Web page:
In terms of the cause of aortic insufficiency, is often due to the aortic root dilation (annuloaortic ectasia), which is idiopathic in over 80% of cases, but otherwise may result from aging, syphilitic aortitis, osteogenesis imperfecta, aortic dissection, Behçet's disease, reactive arthritis and systemic hypertension.

Aorta

aorticaortic archaortic root
Aortic dissection (AD) occurs when an injury to the innermost layer of the aorta allows blood to flow between the layers of the aortic wall, forcing the layers apart.

Pleurisy

pleuritispleuriticpleuritic chest pain
If the pain is pleuritic in nature, it may suggest acute pericarditis caused by bleeding into the sac surrounding the heart.

Giant-cell arteritis

temporal arteritisgiant cell arteritisCranial arteritis
Similarly, vasculitides such as Takayasu's arteritis, giant cell arteritis, polyarteritis nodosa, and Behcet's disease have been associated with a subsequent aortic dissection.
Complication can include blockage of the artery to the eye with resulting blindness, aortic dissection, and aortic aneurysm.

Michael DeBakey

Michael E. DeBakeyDr. Michael DeBakeyMichael Ellis DeBakey
Surgery for AD was introduced in the 1950s by Michael E. DeBakey.
On December 31, 2005, at age 97, DeBakey suffered an aortic dissection.

Myocardial infarction

heart attackheart attacksacute myocardial infarction
While the pain may be confused with that of a heart attack, AD is usually not associated with the other suggestive signs, such as heart failure and ECG changes.
Rarer severe differential diagnoses include aortic dissection, esophageal rupture, tension pneumothorax, and pericardial effusion causing cardiac tamponade.

Cardiac arrest

sudden cardiac deathsudden deathcardiopulmonary arrest
Less common symptoms that may be seen in the setting of AD include congestive heart failure (7%), fainting (9%), stroke (6%), ischemic peripheral neuropathy, paraplegia, and cardiac arrest.

George II of Great Britain

George IIKing George IIKing George II of Great Britain
The first case of AD was described in the examination of King George II of Great Britain following his death in 1760.
A post-mortem revealed that the king had died as the result of a thoracic aortic dissection.

Pericarditis

Chronic adhesive pericarditisChronic constrictive pericarditisinflammation around the heart
If the pain is pleuritic in nature, it may suggest acute pericarditis caused by bleeding into the sac surrounding the heart.

Cardiac tamponade

pericardial tamponadeCardiac '''T'''amponadepericardial tamponades
This is a particularly dangerous eventuality, suggesting that acute pericardial tamponade may be imminent.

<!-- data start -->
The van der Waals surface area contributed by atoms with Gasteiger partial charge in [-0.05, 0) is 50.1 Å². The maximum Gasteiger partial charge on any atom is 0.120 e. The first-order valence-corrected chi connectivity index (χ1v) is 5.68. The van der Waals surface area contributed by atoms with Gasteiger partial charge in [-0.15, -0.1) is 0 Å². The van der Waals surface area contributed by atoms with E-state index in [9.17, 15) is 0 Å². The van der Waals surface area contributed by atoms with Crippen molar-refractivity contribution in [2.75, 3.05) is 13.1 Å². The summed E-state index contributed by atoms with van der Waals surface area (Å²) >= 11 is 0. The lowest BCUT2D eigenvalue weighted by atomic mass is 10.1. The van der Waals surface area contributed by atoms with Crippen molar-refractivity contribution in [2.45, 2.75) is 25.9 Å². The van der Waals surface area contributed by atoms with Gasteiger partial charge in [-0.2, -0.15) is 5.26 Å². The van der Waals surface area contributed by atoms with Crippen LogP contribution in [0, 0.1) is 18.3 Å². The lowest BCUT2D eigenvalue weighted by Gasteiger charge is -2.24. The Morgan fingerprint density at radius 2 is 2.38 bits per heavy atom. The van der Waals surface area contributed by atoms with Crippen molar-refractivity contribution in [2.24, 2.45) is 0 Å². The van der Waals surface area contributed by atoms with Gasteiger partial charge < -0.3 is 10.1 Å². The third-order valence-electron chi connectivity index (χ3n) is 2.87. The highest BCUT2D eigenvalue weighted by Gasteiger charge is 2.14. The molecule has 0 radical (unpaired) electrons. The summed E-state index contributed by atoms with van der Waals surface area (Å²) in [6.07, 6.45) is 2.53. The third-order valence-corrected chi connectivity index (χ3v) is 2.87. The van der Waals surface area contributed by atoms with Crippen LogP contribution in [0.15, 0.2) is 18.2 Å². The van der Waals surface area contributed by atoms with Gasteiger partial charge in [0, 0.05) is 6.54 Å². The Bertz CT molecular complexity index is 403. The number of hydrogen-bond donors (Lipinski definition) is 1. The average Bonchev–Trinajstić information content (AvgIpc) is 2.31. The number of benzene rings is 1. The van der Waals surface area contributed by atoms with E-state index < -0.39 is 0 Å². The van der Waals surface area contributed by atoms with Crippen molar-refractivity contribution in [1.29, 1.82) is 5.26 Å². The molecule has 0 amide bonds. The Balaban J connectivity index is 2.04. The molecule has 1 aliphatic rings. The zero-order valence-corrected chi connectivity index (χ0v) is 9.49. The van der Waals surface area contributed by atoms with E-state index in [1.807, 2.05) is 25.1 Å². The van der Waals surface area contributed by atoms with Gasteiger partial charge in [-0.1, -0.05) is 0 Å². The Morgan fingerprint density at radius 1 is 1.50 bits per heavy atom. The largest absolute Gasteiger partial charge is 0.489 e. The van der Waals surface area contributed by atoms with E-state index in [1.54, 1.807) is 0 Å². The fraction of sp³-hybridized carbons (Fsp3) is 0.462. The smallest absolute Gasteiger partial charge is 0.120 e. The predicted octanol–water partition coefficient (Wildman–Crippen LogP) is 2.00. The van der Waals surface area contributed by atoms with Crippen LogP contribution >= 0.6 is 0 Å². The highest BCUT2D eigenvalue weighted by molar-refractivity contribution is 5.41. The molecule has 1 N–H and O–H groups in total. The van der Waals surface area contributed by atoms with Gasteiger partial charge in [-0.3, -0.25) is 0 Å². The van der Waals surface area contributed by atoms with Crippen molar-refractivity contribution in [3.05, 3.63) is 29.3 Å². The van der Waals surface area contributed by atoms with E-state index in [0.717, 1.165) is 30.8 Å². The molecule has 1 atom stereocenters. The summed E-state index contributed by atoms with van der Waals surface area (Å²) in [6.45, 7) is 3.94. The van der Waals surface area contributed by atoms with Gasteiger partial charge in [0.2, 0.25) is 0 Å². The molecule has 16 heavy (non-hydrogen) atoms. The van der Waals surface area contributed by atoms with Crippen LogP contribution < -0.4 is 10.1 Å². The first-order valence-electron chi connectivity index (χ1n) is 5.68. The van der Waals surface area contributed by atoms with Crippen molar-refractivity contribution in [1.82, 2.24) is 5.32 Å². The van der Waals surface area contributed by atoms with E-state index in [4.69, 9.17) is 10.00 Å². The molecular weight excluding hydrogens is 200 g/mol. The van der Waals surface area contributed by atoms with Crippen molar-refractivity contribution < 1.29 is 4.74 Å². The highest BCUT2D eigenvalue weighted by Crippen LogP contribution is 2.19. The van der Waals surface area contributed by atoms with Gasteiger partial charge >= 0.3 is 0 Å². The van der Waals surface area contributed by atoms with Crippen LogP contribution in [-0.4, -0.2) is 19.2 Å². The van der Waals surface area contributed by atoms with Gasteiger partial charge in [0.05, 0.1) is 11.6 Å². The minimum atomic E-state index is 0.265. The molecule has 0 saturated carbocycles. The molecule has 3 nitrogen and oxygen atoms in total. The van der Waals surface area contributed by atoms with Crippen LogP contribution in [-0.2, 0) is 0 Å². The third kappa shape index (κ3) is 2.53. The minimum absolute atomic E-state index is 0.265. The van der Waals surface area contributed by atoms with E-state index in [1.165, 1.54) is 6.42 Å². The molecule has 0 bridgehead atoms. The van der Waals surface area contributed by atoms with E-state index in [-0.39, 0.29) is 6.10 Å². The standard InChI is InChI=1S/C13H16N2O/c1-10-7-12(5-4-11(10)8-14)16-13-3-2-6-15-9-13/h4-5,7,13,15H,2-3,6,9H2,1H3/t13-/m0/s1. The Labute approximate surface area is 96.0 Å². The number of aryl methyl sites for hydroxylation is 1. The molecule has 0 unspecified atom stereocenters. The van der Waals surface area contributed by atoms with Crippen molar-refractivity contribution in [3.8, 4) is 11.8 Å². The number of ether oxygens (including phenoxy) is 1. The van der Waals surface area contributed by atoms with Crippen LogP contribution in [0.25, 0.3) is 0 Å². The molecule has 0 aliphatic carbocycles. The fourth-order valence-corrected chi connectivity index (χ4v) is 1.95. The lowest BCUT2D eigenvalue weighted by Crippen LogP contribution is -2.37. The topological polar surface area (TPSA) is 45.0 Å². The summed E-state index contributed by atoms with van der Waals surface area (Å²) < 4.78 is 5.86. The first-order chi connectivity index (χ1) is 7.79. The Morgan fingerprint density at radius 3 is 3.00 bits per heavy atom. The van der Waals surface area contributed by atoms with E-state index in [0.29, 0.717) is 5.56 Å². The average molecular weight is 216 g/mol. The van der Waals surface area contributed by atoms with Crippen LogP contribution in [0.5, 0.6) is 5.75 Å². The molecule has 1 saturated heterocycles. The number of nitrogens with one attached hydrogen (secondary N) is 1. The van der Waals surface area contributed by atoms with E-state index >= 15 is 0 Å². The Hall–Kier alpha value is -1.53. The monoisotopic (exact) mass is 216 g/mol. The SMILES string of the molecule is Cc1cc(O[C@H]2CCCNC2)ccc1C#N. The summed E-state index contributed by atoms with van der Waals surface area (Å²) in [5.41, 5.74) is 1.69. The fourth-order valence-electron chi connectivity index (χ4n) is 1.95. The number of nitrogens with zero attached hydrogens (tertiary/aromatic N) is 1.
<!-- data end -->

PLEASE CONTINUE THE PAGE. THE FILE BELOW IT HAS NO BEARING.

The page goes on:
This commonly occurs as a result of chest trauma (both blunt and penetrating), but can also be caused by myocardial rupture, cancer, uremia, pericarditis, or cardiac surgery, and rarely occurs during retrograde aortic dissection, or while the person is taking anticoagulant therapy.

Loeys–Dietz syndrome

Loeys-Dietz syndromeLoeys-DietzLoeys-Deitz aortic aneurysm syndrome
Connective tissue disorders such as Marfan syndrome, Ehlers-Danlos syndrome, and Loeys–Dietz syndrome increase the risk of aortic dissection.
There is overlap in the manifestations of Loeys–Dietz and Marfan syndromes, including increased risk of ascending aortic aneurysm and aortic dissection, abnormally long limbs and fingers, and dural ectasia (a gradual stretching and weakening of the dura mater that can cause abdominal and leg pain).

Turner syndrome

Turner's syndrome45,Xmonosomy X
Turner syndrome also increases the risk of aortic dissection, by aortic root dilatation.
Even if not every aortic root dilatation necessarily goes on to an aortic dissection (circumferential or transverse tear of the intima), complications such as dissection, aortic rupture resulting in death may occur.

Intra-aortic balloon pump

intra-aortic balloon pump managementBalloon Pump management and transportIABP
Iatrogenic causes include trauma during cardiac catheterization or due to an intra-aortic balloon pump.

Familial thoracic aortic aneurysm

cystic medial necrosiscystic medial degeneration
Proximal AD tends to be associated with weakening of the vascular wall due to cystic medial degeneration.
There is also increased risk of aortic dissection.

Aortography

aortogram
The procedure is known as aortography.
The diagnosis of aortic dissection can be made by visualization of the intimal flap and flow of contrast material in both the true lumen and the false lumen.

Beta blocker

beta blockersbeta-blockersbeta-blocker
Beta blockers are the first-line treatment for patients with acute and chronic aortic dissection.